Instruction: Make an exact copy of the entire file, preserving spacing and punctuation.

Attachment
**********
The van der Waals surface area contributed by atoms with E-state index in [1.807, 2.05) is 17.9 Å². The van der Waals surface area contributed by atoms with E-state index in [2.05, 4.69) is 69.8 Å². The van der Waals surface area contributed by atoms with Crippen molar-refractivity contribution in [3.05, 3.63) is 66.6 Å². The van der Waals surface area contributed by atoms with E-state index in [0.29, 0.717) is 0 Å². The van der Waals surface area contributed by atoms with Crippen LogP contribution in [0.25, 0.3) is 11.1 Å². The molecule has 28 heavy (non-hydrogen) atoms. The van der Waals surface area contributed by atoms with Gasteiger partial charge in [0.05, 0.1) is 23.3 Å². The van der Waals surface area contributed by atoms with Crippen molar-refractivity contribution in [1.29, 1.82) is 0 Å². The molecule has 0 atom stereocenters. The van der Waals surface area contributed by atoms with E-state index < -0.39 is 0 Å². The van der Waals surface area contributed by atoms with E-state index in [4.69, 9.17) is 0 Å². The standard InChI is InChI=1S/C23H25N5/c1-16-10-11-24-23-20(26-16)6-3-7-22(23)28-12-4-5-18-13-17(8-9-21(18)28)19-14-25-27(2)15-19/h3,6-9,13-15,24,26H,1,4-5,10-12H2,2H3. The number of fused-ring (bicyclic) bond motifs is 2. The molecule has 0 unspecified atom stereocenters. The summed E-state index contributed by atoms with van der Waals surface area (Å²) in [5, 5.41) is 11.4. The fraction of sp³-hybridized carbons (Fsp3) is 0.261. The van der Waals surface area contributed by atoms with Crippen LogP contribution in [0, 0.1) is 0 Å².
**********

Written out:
The van der Waals surface area contributed by atoms with E-state index in [1.807, 2.05) is 17.9 Å². The van der Waals surface area contributed by atoms with E-state index in [2.05, 4.69) is 69.8 Å². The van der Waals surface area contributed by atoms with Crippen molar-refractivity contribution in [3.05, 3.63) is 66.6 Å². The van der Waals surface area contributed by atoms with E-state index in [0.29, 0.717) is 0 Å². The van der Waals surface area contributed by atoms with Crippen LogP contribution in [0.25, 0.3) is 11.1 Å². The molecule has 28 heavy (non-hydrogen) atoms. The van der Waals surface area contributed by atoms with Gasteiger partial charge in [0.05, 0.1) is 23.3 Å². The van der Waals surface area contributed by atoms with Crippen molar-refractivity contribution in [1.29, 1.82) is 0 Å². The molecule has 0 atom stereocenters. The van der Waals surface area contributed by atoms with E-state index < -0.39 is 0 Å². The van der Waals surface area contributed by atoms with E-state index in [4.69, 9.17) is 0 Å². The standard InChI is InChI=1S/C23H25N5/c1-16-10-11-24-23-20(26-16)6-3-7-22(23)28-12-4-5-18-13-17(8-9-21(18)28)19-14-25-27(2)15-19/h3,6-9,13-15,24,26H,1,4-5,10-12H2,2H3. The number of fused-ring (bicyclic) bond motifs is 2. The molecule has 0 unspecified atom stereocenters. The summed E-state index contributed by atoms with van der Waals surface area (Å²) in [5, 5.41) is 11.4. The fraction of sp³-hybridized carbons (Fsp3) is 0.261. The van der Waals surface area contributed by atoms with Crippen LogP contribution in [0, 0.1) is 0 Å².